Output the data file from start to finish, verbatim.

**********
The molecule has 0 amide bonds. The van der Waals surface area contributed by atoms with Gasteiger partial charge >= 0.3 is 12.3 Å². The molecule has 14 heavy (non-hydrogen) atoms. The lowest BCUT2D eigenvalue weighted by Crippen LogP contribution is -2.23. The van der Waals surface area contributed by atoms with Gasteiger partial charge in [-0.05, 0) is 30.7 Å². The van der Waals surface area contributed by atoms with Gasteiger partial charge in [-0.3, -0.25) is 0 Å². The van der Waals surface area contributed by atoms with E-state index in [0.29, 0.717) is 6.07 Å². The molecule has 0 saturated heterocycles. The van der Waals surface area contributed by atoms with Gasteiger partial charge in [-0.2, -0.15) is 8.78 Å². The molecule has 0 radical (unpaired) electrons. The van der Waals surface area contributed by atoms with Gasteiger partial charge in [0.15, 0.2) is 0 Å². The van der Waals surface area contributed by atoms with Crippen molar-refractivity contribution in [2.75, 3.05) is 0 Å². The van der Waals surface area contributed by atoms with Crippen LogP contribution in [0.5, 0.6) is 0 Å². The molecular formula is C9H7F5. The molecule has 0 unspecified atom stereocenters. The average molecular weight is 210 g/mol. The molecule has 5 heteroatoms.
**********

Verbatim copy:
The molecule has 0 amide bonds. The van der Waals surface area contributed by atoms with Gasteiger partial charge >= 0.3 is 12.3 Å². The molecule has 14 heavy (non-hydrogen) atoms. The lowest BCUT2D eigenvalue weighted by Crippen LogP contribution is -2.23. The van der Waals surface area contributed by atoms with Gasteiger partial charge in [-0.05, 0) is 30.7 Å². The van der Waals surface area contributed by atoms with Gasteiger partial charge in [-0.3, -0.25) is 0 Å². The van der Waals surface area contributed by atoms with E-state index in [0.29, 0.717) is 6.07 Å². The molecule has 0 saturated heterocycles. The van der Waals surface area contributed by atoms with Gasteiger partial charge in [-0.2, -0.15) is 8.78 Å². The molecule has 0 radical (unpaired) electrons. The van der Waals surface area contributed by atoms with Gasteiger partial charge in [0.15, 0.2) is 0 Å². The van der Waals surface area contributed by atoms with Crippen molar-refractivity contribution in [2.75, 3.05) is 0 Å². The van der Waals surface area contributed by atoms with Crippen LogP contribution in [0.5, 0.6) is 0 Å². The molecular formula is C9H7F5. The molecule has 0 unspecified atom stereocenters. The average molecular weight is 210 g/mol. The molecule has 5 heteroatoms.